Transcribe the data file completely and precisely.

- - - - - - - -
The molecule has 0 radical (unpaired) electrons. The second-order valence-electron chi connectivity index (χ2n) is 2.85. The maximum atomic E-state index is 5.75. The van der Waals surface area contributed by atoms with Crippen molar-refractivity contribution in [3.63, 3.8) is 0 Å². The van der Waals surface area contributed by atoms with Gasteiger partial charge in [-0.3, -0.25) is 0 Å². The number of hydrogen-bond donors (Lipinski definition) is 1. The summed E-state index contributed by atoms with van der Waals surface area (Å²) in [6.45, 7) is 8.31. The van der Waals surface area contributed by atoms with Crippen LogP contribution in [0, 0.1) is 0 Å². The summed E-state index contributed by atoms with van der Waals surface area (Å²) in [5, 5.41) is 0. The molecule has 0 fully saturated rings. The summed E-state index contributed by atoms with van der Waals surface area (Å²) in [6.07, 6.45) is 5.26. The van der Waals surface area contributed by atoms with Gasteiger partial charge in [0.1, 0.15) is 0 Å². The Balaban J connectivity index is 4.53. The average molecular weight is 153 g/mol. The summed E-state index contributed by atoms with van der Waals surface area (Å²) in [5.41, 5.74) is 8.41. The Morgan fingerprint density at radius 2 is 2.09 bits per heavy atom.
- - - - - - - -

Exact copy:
The molecule has 0 radical (unpaired) electrons. The second-order valence-electron chi connectivity index (χ2n) is 2.85. The maximum atomic E-state index is 5.75. The van der Waals surface area contributed by atoms with Crippen molar-refractivity contribution in [3.63, 3.8) is 0 Å². The van der Waals surface area contributed by atoms with Gasteiger partial charge in [-0.3, -0.25) is 0 Å². The number of hydrogen-bond donors (Lipinski definition) is 1. The summed E-state index contributed by atoms with van der Waals surface area (Å²) in [6.45, 7) is 8.31. The van der Waals surface area contributed by atoms with Crippen LogP contribution in [0, 0.1) is 0 Å². The summed E-state index contributed by atoms with van der Waals surface area (Å²) in [5, 5.41) is 0. The molecule has 0 fully saturated rings. The summed E-state index contributed by atoms with van der Waals surface area (Å²) in [6.07, 6.45) is 5.26. The van der Waals surface area contributed by atoms with Gasteiger partial charge in [0.1, 0.15) is 0 Å². The Balaban J connectivity index is 4.53. The average molecular weight is 153 g/mol. The summed E-state index contributed by atoms with van der Waals surface area (Å²) in [5.41, 5.74) is 8.41. The Morgan fingerprint density at radius 2 is 2.09 bits per heavy atom.